“My father was imprisoned three and a half years for smuggling drugs to the United States. I felt this as a child—from the age of 5 to 8, I lived without a father. He wasn’t a criminal, he was unemployed.” This experience, recounted by Ecuador’s President Rafael Correa in the 2011 documentary Cocaine Unwrapped, propelled him to push for both penal justice and social rehabilitation reform. “When you went to the prisons, especially those with women inmates, you didn’t see the faces of delinquents or criminals,” he said. “You saw the faces of single mothers of the unemployed, of the poor. Not only did they lose their freedom, they lost their human dignity and we won’t let this happen under our government.”
Although Ecuador is not a major drug-producing or consuming country, Ecuadoreans have suffered one of the hemisphere’s harshest drug laws. The 1991 Law on Narcotic Drugs and Psychotropic Substances, better known as Law 108, was passed at a time when U.S. pressure to fall into line with the repressive approach mandated by international drug control conventions was overwhelming. Law 108 has sentences that are disproportionate to sanctions for other crimes. The law also contradicts due process guarantees and violates the accused’s constitutional rights.
Law 108 does not distinguish the drug in question, the quantity of drug involved, or whether an alleged crime is violent or non-violent. All of those convicted of a trafficking offense are subjected to the same severe mandatory minimums of 12 years in prison. Furthermore, a drug trafficker can be indicted in multiple categories—for example, possession and transport—and thus the sentences can sum up to a maximum of 25 years. As the minimum sentence for homicide is 16 years, someone convicted for a low-level drug offense, like small-scale dealing, can end up with a higher sentence than a murderer.
The law’s success was measured by how many individuals were jailed. This resulted in major overcrowding and a significant worsening of prison conditions; the incarcerated population more than doubled in slightly less than two decades. By 2007, the percentage of persons in prison vs. those for which the prison system was built stood at 157%. Eighteen thousand people were detained in an infrastructure built to hold 7,000 inmates, resulting in the worst overcrowding in Latin America. In urban areas as many as 45% of imprisoned men are there on drug charges; for women, it reaches 80%.
Faced with this deteriorating situation, a task force established by the National Constituent Assembly (2007-2008) convened to review prisons and the penal code witnessed first-hand the appalling overcrowding, inhumane conditions, and the high percentage of prisoners incarcerated under Law 108. They approved a national pardon in late 2008 to cover everyone in prison for the trafficking or possession of illegal substances who met the following criteria: the prisoner had been sentenced, it was a first-time offense, the illegal substance involved was two kilograms or less, and the inmate had fulfilled at least 10% (or a minimum of a year) of the judgment. “This historic step…has helped to reduce some of prison overcrowding,” explained Domingo Paredes, former head of the country’s drug agency, CONSEP, in Cocaine Unwrapped. “The pardon had not only a humanitarian purpose, but a social one as well, because these imprisoned people had a one-time opportunity to re-insert themselves in society.”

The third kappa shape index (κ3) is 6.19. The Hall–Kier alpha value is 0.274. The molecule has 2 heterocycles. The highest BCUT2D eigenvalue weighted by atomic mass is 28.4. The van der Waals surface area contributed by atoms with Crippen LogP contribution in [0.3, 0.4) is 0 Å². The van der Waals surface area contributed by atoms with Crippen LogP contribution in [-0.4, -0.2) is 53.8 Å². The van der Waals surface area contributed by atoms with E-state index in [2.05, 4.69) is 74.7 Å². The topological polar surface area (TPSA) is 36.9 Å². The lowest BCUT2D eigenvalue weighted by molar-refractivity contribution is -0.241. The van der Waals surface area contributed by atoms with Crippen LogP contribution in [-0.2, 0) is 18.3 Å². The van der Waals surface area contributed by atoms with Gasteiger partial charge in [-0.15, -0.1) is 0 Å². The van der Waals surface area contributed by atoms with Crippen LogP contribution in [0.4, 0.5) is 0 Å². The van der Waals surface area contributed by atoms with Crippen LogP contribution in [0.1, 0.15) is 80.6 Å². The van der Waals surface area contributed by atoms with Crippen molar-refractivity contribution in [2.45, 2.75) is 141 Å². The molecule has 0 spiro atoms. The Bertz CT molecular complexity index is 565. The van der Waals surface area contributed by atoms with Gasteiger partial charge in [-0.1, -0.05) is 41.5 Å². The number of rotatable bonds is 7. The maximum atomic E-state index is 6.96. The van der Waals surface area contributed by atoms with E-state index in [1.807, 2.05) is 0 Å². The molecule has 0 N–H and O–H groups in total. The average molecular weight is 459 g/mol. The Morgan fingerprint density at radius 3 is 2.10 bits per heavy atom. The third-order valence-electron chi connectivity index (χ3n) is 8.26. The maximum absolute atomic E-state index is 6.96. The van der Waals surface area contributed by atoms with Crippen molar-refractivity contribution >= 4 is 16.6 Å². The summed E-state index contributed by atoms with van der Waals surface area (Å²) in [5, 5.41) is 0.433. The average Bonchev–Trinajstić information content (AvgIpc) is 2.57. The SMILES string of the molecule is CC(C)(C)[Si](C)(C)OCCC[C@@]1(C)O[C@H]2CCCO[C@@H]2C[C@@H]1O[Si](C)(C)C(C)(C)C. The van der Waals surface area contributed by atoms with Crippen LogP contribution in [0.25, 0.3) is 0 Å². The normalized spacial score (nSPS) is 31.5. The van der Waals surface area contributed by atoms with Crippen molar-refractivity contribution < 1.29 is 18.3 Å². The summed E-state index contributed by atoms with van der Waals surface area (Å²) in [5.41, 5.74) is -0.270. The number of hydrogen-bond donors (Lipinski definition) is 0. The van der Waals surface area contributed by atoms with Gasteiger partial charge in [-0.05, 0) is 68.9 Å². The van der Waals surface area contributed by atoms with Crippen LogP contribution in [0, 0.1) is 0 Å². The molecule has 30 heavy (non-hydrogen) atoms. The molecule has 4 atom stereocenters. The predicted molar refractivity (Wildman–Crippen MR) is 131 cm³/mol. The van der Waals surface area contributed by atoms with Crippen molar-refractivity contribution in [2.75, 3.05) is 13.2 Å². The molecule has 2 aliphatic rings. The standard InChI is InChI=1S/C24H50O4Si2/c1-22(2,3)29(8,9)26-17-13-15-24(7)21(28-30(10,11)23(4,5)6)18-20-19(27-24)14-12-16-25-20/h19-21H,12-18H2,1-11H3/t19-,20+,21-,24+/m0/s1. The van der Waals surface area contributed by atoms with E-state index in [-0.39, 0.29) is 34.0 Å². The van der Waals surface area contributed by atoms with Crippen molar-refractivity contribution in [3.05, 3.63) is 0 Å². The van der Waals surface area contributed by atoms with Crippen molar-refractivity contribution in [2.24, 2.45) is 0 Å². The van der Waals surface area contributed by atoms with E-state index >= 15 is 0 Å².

Once the Constituent Assembly approved the pardon, 2,300 people were released, according to the Ecuadoran Public Defender’s Office. As of March 2010, the recidivism rate was under 1%. “The pardon didn’t reward us for being criminals,” says former drug mule Nelsy in Cocaine Unwrapped. “It just recognized that we are human beings who made a mistake.”
The pardon was intended as a stop-gap while Law 108 was reformulated; however, it would be years before that happened and eventually the prison population shot right back up. It was not until 2013 that the National Assembly considered a revised penal code, presently being implemented, which incorporates drug crimes and replaces Law 108. That law mitigates significantly the disproportionality of Law 108, with sentences as low as two to six months for small-scale trafficking.
Because Ecuadorian law allows for more lenient legislation to be applied retroactively, anywhere from 1,000 to 7,000 prisoners could have their sentences reduced or be released, depending on judicial disposition. Rodrigo Vélez Valarezo, current CONSEP director, is also advocating for another pardon for those convicted of low-level drug offenses, noting that “we must correct the injustices caused by Law 108.”
Coletta A. Youngers is a Senior Fellow with WOLA, the Washington Office on Latin America, an associate with the International Drug Policy Consortium (IDPC), and a member of the research team, Colectivo de Estudios Drogas y Derecho (CEDD), based in Aguascalientes, Mexico.
Read the rest of NACLA's 2014 Summer Issue: "Reimagining Drug Policy in the Americas"